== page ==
By Brian Allen, VOA
As President Barack Obama prepares to unveil reforms to the U.S. National Security Agency's intelligence gathering programs, there is renewed attention on how the NSA actually hacks into computers.
Some of the NSA's techniques were described in a New York Times article Wednesday, detailing how the agency implanted malicious software in nearly 100,000 computers worldwide.
According to the article, the agency made use of a secret technology that enables it to enter and alter data in computers even if they are not connected to the Internet.
These techniques are far different than the way the NSA used to gather information, says James Andrew Lewis a cyber security expert in Washington
“The NSA had a problem about 15 years ago: the way they collected intelligence changed almost overnight. It went from being a microwave, long distance phone calls and very old, telecom-based approach...to the Internet," said Lewis.
The Internet, he says, has never been secure.
“There are some programs that take advantage of the fact that the Internet is not secured and may not be secured in our lifetimes. So a lot of places, including the U.S., have decided the way to make yourself secure is not to connect your most vital networks, your most vital processes," he said.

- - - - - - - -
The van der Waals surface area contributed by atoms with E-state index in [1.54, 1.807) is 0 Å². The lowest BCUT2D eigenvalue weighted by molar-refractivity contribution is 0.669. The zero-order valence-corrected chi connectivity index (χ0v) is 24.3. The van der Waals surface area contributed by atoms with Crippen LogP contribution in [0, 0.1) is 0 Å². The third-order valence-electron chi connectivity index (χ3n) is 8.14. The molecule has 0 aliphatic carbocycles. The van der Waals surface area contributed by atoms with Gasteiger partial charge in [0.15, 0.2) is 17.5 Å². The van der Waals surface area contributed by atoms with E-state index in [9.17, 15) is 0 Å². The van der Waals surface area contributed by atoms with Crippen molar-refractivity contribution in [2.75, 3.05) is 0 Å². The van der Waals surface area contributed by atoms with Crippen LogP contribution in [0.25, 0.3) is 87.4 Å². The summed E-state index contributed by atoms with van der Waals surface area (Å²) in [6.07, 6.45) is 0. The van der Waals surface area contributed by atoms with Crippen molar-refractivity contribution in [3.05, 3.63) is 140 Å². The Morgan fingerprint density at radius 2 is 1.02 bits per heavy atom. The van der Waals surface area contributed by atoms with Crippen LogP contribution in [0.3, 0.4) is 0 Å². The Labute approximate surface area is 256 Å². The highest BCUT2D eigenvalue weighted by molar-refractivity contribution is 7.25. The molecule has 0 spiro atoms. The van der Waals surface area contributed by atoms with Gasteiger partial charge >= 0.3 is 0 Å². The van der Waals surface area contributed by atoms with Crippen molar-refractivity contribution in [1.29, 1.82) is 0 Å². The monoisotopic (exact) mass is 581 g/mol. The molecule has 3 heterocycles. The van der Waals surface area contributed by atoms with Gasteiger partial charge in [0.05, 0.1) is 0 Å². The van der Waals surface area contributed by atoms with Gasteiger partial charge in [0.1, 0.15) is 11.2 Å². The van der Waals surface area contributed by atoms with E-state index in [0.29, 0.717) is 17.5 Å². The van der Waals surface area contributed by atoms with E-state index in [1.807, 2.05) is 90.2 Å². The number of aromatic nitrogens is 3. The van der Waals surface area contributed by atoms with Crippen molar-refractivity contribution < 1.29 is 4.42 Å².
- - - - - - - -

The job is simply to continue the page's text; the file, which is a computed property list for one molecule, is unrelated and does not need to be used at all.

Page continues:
Lewis says the NSA has developed such complex tecniques to hack into targets that are off the grid, they sound like they were ripped from the pages of a science-fiction novel.
“ When you type on a keyboard, it emits a little electronic signal; very faint. It’s possible to collect that signal. We do it, the Russians do it. Lots of countries can do this. One of the things that is surprising is that you don’t have to be that close. I know, for example, in the Russian case, they at one point were collecting the radiation of the keyboard off of the windows of the American embassy," he said.
“A lot of people are familiar with the fake rock they keep their house-key in. For decades, intelligence agencies have been using fake rocks. Suppose you could build a really sensitive receptor, it would be about this big, suppose you put it in a fake rock, and you threw it in front of, say, an Iranian nuclear weapons facility that was not connected to the Internet. Guess what! You’re in.”
This spy game, Lewis says, has been going on for more than a hundred years - and it’s not just the United States doing it.
“One of the solutions people came up with when they found out they were being listened to was to encrypt their messages," he said. "Then you get into a race: can I break the encryption? Can I make the encryption stronger? This has been going on for a century.This is just too important for nations - not just the U.S. - it’s too important for any major power to say, 'I will give up on signals intelligence.'"
As the technology gets more and more advanced, Lewis says he does not expect the spy game to stop.
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